The whole question of phenomena rests on the correct comprehension of old philosophies. Whither, then, should we turn, in our perplexity, but to the ancient sages, since, on the pretext of superstition, we are refused an explanation by the modern? Let us ask them what they know of genuine science and religion; not in the matter of mere details, but in all the broad conception of these twin truths — so strong in their unity, so weak when divided. Besides, we may find our profit in comparing this boasted modern science with ancient ignorance; this improved modern theology with the "Secret doctrines" of the ancient universal religion. Perhaps we may thus discover a neutral ground whence we can reach and profit by both.
It is the Platonic philosophy, the most elaborate compend of the abstruse systems of old India, that can alone afford us this middle ground. Although twenty-two and a quarter centuries have elapsed since the death of Plato, the great minds of the world are still occupied with his writings. He was, in the fullest sense of the word, the world's interpreter. And the greatest philosopher of the pre-Christian era mirrored faithfully in his works the spiritualism of the vedic philosophers who lived thousands of years before himself, and its metaphysical expression. Vyasa, Djeminy, Kapila, Vrihaspati, Sumati, and so many others, will be found to have transmitted their indelible imprint through the intervening centuries upon Plato and his school. Thus is warranted the inference that to Plato and the ancient Hindu sages was alike revealed the same wisdom. So surviving the shock of time, what can this wisdom be but divine and eternal?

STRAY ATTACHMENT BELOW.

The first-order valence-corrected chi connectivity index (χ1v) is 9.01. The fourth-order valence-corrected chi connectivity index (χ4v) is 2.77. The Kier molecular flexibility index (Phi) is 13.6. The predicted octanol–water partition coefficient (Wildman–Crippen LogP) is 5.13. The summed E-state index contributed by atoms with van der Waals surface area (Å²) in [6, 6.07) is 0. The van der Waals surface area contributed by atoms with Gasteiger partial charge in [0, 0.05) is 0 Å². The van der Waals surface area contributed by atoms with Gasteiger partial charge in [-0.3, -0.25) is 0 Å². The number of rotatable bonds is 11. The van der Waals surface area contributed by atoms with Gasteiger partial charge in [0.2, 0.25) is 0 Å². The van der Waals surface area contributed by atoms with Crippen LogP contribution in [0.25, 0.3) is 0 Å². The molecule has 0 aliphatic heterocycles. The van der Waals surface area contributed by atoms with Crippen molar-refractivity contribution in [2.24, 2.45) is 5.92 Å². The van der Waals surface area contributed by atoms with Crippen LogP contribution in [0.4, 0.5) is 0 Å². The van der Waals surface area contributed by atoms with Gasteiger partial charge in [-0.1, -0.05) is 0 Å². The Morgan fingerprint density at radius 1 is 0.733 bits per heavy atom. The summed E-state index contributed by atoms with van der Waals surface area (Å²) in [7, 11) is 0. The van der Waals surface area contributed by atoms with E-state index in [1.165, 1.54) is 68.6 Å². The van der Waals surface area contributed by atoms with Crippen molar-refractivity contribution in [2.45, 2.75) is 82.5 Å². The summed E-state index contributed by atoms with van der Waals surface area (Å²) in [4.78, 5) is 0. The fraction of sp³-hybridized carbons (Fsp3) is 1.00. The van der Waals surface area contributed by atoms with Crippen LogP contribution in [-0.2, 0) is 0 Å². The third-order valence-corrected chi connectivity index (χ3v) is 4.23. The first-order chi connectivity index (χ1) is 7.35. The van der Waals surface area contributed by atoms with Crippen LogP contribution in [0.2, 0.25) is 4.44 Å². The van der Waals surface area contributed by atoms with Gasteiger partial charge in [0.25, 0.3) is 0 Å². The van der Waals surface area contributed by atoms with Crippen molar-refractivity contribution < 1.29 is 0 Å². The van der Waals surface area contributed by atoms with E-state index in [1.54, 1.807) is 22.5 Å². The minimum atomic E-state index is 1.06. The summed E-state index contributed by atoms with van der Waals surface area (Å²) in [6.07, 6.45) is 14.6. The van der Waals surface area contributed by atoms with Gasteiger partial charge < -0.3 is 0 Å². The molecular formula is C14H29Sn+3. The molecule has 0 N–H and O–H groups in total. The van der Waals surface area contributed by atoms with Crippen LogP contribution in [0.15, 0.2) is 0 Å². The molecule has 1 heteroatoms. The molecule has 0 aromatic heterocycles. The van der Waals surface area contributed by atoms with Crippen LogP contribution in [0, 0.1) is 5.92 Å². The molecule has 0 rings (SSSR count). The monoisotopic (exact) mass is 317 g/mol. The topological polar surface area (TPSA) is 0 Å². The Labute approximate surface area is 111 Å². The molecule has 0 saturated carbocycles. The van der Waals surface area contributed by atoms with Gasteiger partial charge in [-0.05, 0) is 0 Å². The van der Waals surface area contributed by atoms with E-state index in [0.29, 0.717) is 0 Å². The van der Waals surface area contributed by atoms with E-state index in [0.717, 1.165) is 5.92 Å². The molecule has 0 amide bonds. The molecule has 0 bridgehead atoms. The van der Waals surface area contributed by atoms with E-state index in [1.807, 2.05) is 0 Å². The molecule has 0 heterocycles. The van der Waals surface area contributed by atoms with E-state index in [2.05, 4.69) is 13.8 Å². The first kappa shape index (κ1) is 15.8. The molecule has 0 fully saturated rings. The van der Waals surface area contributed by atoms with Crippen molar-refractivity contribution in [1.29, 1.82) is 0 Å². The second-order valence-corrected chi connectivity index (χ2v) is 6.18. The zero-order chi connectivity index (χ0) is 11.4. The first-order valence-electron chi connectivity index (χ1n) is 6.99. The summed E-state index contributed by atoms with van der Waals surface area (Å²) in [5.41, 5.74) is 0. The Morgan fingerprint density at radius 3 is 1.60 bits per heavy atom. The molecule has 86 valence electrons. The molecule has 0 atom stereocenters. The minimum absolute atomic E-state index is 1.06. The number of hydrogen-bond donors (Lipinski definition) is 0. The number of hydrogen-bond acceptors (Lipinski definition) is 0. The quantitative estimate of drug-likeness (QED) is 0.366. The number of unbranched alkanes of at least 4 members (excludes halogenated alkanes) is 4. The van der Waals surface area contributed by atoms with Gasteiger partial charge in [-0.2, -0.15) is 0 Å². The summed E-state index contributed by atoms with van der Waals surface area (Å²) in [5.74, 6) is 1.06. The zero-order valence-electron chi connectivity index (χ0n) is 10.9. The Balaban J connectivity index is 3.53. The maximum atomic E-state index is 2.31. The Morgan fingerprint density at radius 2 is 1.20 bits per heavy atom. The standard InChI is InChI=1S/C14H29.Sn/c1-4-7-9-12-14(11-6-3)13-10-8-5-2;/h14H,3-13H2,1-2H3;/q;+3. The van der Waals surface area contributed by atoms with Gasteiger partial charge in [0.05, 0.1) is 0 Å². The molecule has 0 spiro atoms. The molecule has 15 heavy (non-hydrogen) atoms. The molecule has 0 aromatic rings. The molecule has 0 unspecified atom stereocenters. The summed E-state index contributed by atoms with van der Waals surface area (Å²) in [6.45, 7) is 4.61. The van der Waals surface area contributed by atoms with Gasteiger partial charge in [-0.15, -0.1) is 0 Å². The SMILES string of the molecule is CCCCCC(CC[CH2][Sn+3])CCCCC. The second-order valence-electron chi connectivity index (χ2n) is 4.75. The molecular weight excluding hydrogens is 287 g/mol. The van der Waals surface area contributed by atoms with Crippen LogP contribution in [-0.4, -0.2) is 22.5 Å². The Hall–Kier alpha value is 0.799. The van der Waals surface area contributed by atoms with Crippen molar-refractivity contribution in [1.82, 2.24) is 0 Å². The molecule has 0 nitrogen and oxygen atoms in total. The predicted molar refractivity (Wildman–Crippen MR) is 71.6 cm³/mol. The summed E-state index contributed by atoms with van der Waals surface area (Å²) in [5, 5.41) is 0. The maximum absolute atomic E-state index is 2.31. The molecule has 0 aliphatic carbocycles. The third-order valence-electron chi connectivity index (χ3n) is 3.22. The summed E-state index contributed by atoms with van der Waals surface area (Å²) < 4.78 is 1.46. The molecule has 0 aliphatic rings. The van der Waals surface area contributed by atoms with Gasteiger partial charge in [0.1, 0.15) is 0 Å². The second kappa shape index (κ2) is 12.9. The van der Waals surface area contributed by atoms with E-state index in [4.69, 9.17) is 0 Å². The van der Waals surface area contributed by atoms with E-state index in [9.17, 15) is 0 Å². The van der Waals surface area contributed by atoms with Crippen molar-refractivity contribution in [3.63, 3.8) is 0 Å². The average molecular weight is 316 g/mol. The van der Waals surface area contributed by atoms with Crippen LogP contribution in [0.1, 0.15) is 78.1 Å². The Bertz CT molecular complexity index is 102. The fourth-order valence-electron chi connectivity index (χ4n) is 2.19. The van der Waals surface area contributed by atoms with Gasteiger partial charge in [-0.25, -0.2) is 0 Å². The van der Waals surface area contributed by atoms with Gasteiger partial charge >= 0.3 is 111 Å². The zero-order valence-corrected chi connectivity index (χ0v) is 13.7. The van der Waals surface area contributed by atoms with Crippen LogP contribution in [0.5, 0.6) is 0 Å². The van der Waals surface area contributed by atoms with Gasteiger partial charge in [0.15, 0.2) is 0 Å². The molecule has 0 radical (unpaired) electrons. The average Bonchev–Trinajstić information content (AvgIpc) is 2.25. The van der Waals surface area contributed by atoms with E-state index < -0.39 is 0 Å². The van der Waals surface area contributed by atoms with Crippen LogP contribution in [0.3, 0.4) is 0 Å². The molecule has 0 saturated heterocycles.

Plato taught justice as subsisting in the soul of its possessor and his greatest good. "Men, in proportion to their intellect, have admitted his transcendent claims." Yet his commentators, almost with one consent, shrink from every passage which implies that his metaphysics are based on a solid foundation, and not on ideal conceptions.
But Plato could not accept a philosophy destitute of spiritual aspirations; the two were at one with him. For the old Grecian sage there was a single object of attainment: Real Knowledge. He considered those only to be genuine philosophers, or students of truth, who possess the knowledge of the really-existing, in opposition to the mere seeing; of the always-existing, in opposition to the transitory; and of that which exists permanently, in opposition to that which waxes, wanes, and is developed and destroyed alternately. "Beyond all finite existences and secondary causes, all laws, ideas, and principles, there is an Intelligence or Mind [voug, nous , the spirit], the first principle of all principles, the Supreme Idea on which all other ideas are grounded; the Monarch and Lawgiver of the universe; the ultimate substance from which all things derive their being and essence, the first and efficient Cause of all the order, and harmony, and beauty, and excellency, and goodness, which pervades the universe — who is called, by way of preeminence and excellence, the Supreme Good, the God (o deoc) 'the God over all' (o eni naai deoc,)."* He is not the truth nor the intelligence, but "the father of it." Though this eternal essence of things may not be perceptible by our physical senses, it may be apprehended by the mind of those who are not wilfully obtuse. "To you," said Jesus to his elect disciples, "it is given to know the mysteries of the Kingdom of God, but to them [the rcoAAoi] it is not given; . . . therefore speak I to them in parables [or allegories]; because they seeing, see not, and hearing, they hear not, neither do they understand."t